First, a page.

The Night Market

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St. John's College. It was lit by a cycling colour wheel. I happened to catch it at it's bloodiest.

Yesterday saw Oxford light up, as their annual Night Light festival ushered in the Christmas season. The town was heaving as the colleges and museums opened their doors to the curious, and markets filled the labyrinthine corridors around Oxford Castle and filled St Giles’ wide boulevard.

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The Market At St. Giles'.

It was great fun to wander about and catch unexpected moments and photo opportunities. Mummers wandered through the throng. A drum troupe set up on the Monument and shook the air. Belly dancers gyrated in the halls of the Ashmolean, the sinuous music a fitting soundtrack to the new Egyptian galleries. TLC and I sat in the great hall at the Bodleian Library, and felt 2 IQ points smarter just by osmosis from all the learning that had soaked into the narrow benches we sat upon.

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The entrance to the quad at the Bodleian Library.

I had been there earlier in the day, looking at an exhibition of some of the Library’s greatest treasures. I stood wonderingly in front of an original page of Mary Shelley’s manuscript for Frankenstein, complete with corrections and additions from Percy Bysshe. An edition of the Koran from the 15th century glowed in gold-leafed perfection, and I could see where Craig Thompson’s obsession with Arabic calligraphy came from. An illuminated Gutenberg Bible, one of less than 20 left in the world, came close to giving me the chills. The fact that these documents still exist is amazing enough. That they are such beautiful artifacts in their own right is nothing short of a miracle.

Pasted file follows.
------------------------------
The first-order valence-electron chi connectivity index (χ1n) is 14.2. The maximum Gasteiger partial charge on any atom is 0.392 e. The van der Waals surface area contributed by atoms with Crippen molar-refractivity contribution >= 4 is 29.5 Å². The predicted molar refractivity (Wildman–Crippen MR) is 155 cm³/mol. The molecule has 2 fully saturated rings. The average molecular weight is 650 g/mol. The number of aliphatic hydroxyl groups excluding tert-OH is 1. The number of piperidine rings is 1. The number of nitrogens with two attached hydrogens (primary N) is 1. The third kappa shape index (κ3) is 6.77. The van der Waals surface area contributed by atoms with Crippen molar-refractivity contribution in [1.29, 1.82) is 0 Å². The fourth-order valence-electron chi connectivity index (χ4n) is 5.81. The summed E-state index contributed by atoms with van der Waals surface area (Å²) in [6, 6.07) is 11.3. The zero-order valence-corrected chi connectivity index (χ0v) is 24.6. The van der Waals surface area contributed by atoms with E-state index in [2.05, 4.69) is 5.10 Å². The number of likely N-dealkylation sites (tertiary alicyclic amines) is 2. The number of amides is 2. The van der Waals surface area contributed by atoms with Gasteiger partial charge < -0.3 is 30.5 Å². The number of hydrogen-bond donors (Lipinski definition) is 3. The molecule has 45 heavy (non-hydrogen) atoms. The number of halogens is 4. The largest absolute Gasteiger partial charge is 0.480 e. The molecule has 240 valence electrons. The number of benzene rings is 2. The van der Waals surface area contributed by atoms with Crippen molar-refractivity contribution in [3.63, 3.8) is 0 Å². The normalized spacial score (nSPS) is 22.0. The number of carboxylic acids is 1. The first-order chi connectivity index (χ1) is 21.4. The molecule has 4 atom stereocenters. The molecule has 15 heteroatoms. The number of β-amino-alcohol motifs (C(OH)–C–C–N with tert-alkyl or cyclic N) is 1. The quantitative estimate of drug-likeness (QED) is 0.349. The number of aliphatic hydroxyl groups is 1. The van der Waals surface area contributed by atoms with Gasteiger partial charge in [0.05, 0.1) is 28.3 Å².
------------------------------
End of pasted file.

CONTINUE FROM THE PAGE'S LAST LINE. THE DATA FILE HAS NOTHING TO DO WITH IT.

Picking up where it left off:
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The Market At Oxford Castle

At its best, Oxford is a magical place, filled with history and wonder, with new delights down every narrow alleyway. Yesterday it shone, lit up like a beacon of civilisation and knowledge in the darkness.

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Oxford Castle

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The Friday Foto: Rules Of The Library

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“I hereby undertake not to remove from the Library, nor to mark, deface, or injure in any way, any volume, document or other object belonging to it or in its custody; not to bring into the Library, or kindle therein, any fire or flame, and not to smoke in the Library; and I promise to obey all rules of the Library.”

All sounds fair enough to me. This is the Radcliffe Camera, part of the Bodleian Library. One of the oldest in Europe, the main depository for the University Of Oxford, and one of those buildings that gives Oxford it’s Harry Potter vibe. The quote above is the formal declaration for new readers, which has to be recited out loud in a ceremony at Michelmas before they’ll let you near the books.

And people wonder why I get swoony about libraries. I’d happily swear an oath of fealty to mine!